New DCRA Reporting Forms for Illegal Construction, Vacant Properties & More
Sharing this request from DCRA with neighbors on how to report common issues in your neighborhood that need DCRA's inspection and enforcement response. Please let me team know if this isn't helpful.
Intake Form Name
Housing and Property Maintenance
Housing and Property Maintenance
DC is getting a new area code - 771
Sharing this helpful note from the Office of People's Counsel (OPC) on DC's new area code, which will start being assigned to new numbers on November 9:
"All customers with the 202 area code should prepare for mandatory ten-digit dialing on October 9, 2021. All local calls made within the DC 202 area code must be placed using ten digits (area code + the seven-digit telephone number). On and after this date, calls placed using seven digits will not be completed.
Also, customers with new telephone lines or services may be assigned numbers using the new 771 area code beginning November 9, 2021. The key facts for consumers to know about the upcoming DC 202/771 area code overlay are:
- Your current telephone number, including current area code, will not change.
- If you seek new phone service on and after November 9, 2021, you may be assigned a phone number with the 771 area code.
- You will need to dial area code + telephone number for all local calls, including calls within the same area code.
- You will continue to dial 1 + area code + telephone number for all long-distance calls. What is a local call now will remain a local call.
- The price of a call, coverage area, or other rates and services will not change due to the overlay.
- You can still dial just three digits to reach 911. You can also dial three digits to reach 211, 311, 711, and 811.
For additional information, please visit the Commission’s 771 webpage or contact your local telephone, VOIP or wireless service provider."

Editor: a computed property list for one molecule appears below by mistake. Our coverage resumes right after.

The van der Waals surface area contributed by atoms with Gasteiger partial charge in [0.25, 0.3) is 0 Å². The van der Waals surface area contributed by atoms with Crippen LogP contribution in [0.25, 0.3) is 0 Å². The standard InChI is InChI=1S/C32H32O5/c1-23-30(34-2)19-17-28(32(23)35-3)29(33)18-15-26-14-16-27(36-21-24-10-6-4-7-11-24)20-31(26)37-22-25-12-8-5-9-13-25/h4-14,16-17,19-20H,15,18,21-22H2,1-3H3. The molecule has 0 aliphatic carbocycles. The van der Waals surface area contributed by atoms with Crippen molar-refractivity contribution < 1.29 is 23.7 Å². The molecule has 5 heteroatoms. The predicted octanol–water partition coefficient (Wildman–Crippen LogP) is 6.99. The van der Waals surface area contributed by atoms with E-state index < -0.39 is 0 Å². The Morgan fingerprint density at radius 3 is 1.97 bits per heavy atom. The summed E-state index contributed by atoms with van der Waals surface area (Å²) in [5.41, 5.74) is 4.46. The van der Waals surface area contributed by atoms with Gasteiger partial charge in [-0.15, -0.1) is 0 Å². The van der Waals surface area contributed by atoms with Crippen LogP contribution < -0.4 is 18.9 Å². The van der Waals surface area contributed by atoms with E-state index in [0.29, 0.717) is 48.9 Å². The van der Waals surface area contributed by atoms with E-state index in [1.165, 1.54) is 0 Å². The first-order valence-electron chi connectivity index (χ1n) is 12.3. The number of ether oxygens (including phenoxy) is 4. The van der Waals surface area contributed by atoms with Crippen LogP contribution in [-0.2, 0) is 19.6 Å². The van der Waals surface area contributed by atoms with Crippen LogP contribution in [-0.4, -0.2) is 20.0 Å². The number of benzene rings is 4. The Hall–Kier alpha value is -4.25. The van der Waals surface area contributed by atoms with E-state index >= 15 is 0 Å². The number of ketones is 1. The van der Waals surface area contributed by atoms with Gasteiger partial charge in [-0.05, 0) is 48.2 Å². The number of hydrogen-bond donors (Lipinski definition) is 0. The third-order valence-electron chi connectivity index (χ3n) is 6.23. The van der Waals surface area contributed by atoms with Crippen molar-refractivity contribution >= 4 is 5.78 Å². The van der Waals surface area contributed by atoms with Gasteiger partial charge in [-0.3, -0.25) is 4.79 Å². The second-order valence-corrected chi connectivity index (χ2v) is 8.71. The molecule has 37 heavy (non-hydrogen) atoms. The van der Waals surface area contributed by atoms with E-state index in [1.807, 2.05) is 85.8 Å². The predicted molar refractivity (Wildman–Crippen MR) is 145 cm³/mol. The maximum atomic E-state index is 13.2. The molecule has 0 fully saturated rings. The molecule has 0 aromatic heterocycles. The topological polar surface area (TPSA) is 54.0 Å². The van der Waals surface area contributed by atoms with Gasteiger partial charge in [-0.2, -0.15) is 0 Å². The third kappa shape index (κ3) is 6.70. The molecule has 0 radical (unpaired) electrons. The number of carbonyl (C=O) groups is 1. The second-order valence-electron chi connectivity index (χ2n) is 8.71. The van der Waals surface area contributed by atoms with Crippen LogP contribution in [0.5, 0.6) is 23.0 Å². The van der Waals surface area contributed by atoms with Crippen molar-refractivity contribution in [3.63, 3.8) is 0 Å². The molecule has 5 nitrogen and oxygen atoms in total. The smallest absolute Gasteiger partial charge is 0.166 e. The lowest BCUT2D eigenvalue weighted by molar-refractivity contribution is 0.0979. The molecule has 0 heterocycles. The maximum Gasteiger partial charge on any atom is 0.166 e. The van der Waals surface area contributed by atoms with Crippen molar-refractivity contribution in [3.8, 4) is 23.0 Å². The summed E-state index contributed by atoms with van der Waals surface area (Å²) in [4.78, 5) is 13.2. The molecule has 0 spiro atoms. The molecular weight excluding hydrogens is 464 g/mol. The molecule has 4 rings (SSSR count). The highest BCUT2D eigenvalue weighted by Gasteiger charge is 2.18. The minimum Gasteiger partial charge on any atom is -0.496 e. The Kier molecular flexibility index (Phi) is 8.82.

Parents - Two workshops to make sure you're getting full tax benefits!
Passing on this important information from Mother's Outreach to ensure parents, even those with no income, know the tax benefits available to them, including the monthly $300 Child Tax Credit from the federal government. This summer, I led the Council to pass what will soon be a nation leading expanding Earned Income Tax Credit, paid out monthly (we refer to it as a Monthly Basic Income in short). But one of the biggest challenges we're already anticipating is making sure people know these resources are available to them. Workshops like this are critical to making sure the help actually gets to the families who need it! Two workshops coming up on October 19 and then on October 26. Please help spread the word in your neighborhood!
Fall Outdoor Office Hours are Here!
Every Friday this Fall, I'm holding outdoor office hours at different locations around the Ward to be sure I can meet and talk with neighbors one-on-one about any issue on your mind. This Friday afternoon I'll be at Lincoln Park in Capitol Hill. You can see the full list here and RSVP to get a reminder email with any last minute updates.
Thanks as always and hope to see you soon.